WHAT IS THE FUNDAMENTAL REALITY OF HUMAN LIFE ?

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Dachshund
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WHAT IS THE FUNDAMENTAL REALITY OF HUMAN LIFE ?

Post by Dachshund » August 24th, 2018, 1:52 pm

What is the fundamental reality of human life?

Is there, I asked myself, an objective truth about the human condition, one that I can know with absolute certainty?

Is there, I wondered, something about the human condition that I cannot possibly doubt?

It occurred to me that the answer is "Yes, there is".

What it is, is the reality of suffering.

The reality of suffering in human life brooks no arguments. Nihilists cannot undermine it with skepticism. Totalitarians cannot banish it. Cynics cannot escape from its reality. Suffering is real, and the artful infliction of suffering on another, for its own sake, is absolutely morally wrong. This is now a cornerstone of my belief.

I think it should become a cornerstone of everyone's belief.

Discuss.


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Dachshund

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Re: WHAT IS THE FUNDAMENTAL REALITY OF HUMAN LIFE ?

Post by ThomasHobbes » August 24th, 2018, 3:06 pm

It is morally wrong to inflict suffering on would be immigrants just because you think they adhere to an anachronistic and out-of-date concept of Islam.

You would split up and banish families, prevent them from the pursuit of happiness, and deny them basic rights.

You've lost any credibility you might have had concerning this issue.

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Re: WHAT IS THE FUNDAMENTAL REALITY OF HUMAN LIFE ?

Post by Fooloso4 » August 24th, 2018, 3:37 pm

Dachshund:
Suffering is real, and the artful infliction of suffering on another, for its own sake, is absolutely morally wrong. This is now a cornerstone of my belief.
You move from what you claim is THE fundamental reality of human life (as if the reality of human life must be reduced to one thing, even though this one thing is necessarily contingent) to a moral claim about this fundamental reality (as if suffering and our moral obligation not to intentionally inflict suffering are the same) .

I will turn your basic moral question back on you: what is the theoretical justification for saying that the infliction of suffering on another is absolutely morally wrong?

You say it is NOW a cornerstone of your belief, but a belief does not become THE fundamental reality of life by adding the qualification 'absolutely'. Prior to now did you think that the artful infliction of suffering on another was morally permissible? Does absolutely mean you are opposed to torture? Does forbidding Muslim immigration lead to suffering for those seeking asylum or escape from suffering?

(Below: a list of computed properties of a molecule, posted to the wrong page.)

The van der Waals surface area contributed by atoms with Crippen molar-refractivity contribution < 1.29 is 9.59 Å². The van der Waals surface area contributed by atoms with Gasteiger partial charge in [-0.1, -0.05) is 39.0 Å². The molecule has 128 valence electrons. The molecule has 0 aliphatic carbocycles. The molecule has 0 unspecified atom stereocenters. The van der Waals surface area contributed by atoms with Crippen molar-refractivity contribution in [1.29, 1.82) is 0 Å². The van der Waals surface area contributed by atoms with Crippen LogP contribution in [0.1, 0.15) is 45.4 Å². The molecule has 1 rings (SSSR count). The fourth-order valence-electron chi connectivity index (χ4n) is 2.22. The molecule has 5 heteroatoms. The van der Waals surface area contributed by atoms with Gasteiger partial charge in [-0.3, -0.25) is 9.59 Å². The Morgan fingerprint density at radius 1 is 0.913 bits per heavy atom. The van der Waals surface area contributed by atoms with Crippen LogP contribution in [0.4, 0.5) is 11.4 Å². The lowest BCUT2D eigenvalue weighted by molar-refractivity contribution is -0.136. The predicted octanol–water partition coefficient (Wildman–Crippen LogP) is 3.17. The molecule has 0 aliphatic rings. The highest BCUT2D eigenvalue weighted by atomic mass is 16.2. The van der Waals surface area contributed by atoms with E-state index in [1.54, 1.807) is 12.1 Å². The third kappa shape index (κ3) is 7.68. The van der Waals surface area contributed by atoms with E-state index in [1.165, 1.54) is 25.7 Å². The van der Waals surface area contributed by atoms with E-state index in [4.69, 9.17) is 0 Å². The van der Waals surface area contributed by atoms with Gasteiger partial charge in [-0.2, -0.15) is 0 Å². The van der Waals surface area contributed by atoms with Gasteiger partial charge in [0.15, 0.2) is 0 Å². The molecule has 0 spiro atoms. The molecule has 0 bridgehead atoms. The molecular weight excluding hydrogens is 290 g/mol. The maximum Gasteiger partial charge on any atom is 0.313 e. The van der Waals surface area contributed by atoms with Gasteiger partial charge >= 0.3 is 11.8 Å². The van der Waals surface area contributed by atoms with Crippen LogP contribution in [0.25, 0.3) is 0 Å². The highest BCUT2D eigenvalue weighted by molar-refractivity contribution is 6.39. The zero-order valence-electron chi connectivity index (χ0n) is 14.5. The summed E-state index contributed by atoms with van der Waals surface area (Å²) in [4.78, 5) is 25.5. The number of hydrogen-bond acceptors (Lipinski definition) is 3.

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Re: WHAT IS THE FUNDAMENTAL REALITY OF HUMAN LIFE ?

Post by Luxin » August 25th, 2018, 4:13 pm

Dachshund wrote:
August 24th, 2018, 1:52 pm
The reality of suffering in human life brooks no arguments. Nihilists cannot undermine it with skepticism. Totalitarians cannot banish it. Cynics cannot escape from its reality. Suffering is real, and the artful infliction of suffering on another, for its own sake, is absolutely morally wrong. This is now a cornerstone of my belief.
Dear Dachshund, I agree with you except for one word. My view is that suffering is the fundamental unreality of human life that is presently the omnipresent and real experience of most. :( As an idealist I believe that the potential reality is happiness. Happiness is clearly difficult to attain, but one's belief that it could be can keep one going. To me, knowing the suffering is just a starting point. If our race is to attain to happiness, more of us will need to work to lead the way to that ideal. Yours, Luxin.

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Re: WHAT IS THE FUNDAMENTAL REALITY OF HUMAN LIFE ?

Post by Newme » August 25th, 2018, 5:34 pm

Suffering is pretty hard to refute. If “every action has an equal and opposite reaction” - what is the opposite of suffering & is that as undeniable?

Btw - Maybe you guys are on another frequency - I saw nothing about Islam or immigration in the OP. Maybe we should discuss the sufgering from thinking about suffering as with obsession with old resentments, dragging old arguments into new ones, or chips on shoulders? ;)

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Re: WHAT IS THE FUNDAMENTAL REALITY OF HUMAN LIFE ?

Post by LuckyR » August 26th, 2018, 2:26 am

Huh? Suffering is a relative term. Like beautiful or heavy. What about hunger? For food, money, power. Similarly we have all felt satiated. We have all felt comfort, so... where does that leave suffering? Nowhere, of course. Just as you can't appreciate pleasure without experiencing pain, we've all got to experience both ends of the spectrum. Thus it is overly simplistic to employ one end of a relative term as if the other pole doesn't exist.
"As usual... it depends."

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Re: WHAT IS THE FUNDAMENTAL REALITY OF HUMAN LIFE ?